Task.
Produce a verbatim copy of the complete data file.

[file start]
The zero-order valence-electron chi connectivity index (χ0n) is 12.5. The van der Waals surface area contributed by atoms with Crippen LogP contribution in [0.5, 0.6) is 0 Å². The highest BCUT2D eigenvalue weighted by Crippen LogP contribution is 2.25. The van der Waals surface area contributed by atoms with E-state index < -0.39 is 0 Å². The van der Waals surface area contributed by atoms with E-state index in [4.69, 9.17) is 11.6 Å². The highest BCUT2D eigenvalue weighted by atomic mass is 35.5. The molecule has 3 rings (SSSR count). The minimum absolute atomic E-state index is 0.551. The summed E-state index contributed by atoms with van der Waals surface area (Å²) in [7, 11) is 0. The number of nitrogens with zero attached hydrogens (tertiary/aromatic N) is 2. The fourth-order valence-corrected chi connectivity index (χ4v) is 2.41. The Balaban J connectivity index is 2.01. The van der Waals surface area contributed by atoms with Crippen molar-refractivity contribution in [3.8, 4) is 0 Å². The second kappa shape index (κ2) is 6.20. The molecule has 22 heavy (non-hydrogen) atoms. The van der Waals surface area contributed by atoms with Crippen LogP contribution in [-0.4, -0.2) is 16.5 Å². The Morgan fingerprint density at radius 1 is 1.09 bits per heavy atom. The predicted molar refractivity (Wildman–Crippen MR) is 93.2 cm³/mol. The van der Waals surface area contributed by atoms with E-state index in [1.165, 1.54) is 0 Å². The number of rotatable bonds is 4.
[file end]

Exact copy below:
The zero-order valence-electron chi connectivity index (χ0n) is 12.5. The van der Waals surface area contributed by atoms with Crippen LogP contribution in [0.5, 0.6) is 0 Å². The highest BCUT2D eigenvalue weighted by Crippen LogP contribution is 2.25. The van der Waals surface area contributed by atoms with E-state index < -0.39 is 0 Å². The van der Waals surface area contributed by atoms with E-state index in [4.69, 9.17) is 11.6 Å². The highest BCUT2D eigenvalue weighted by atomic mass is 35.5. The molecule has 3 rings (SSSR count). The minimum absolute atomic E-state index is 0.551. The summed E-state index contributed by atoms with van der Waals surface area (Å²) in [7, 11) is 0. The number of nitrogens with zero attached hydrogens (tertiary/aromatic N) is 2. The fourth-order valence-corrected chi connectivity index (χ4v) is 2.41. The Balaban J connectivity index is 2.01. The van der Waals surface area contributed by atoms with Crippen molar-refractivity contribution in [3.8, 4) is 0 Å². The second kappa shape index (κ2) is 6.20. The molecule has 22 heavy (non-hydrogen) atoms. The van der Waals surface area contributed by atoms with Crippen LogP contribution in [-0.4, -0.2) is 16.5 Å². The Morgan fingerprint density at radius 1 is 1.09 bits per heavy atom. The predicted molar refractivity (Wildman–Crippen MR) is 93.2 cm³/mol. The van der Waals surface area contributed by atoms with E-state index in [1.165, 1.54) is 0 Å². The number of rotatable bonds is 4.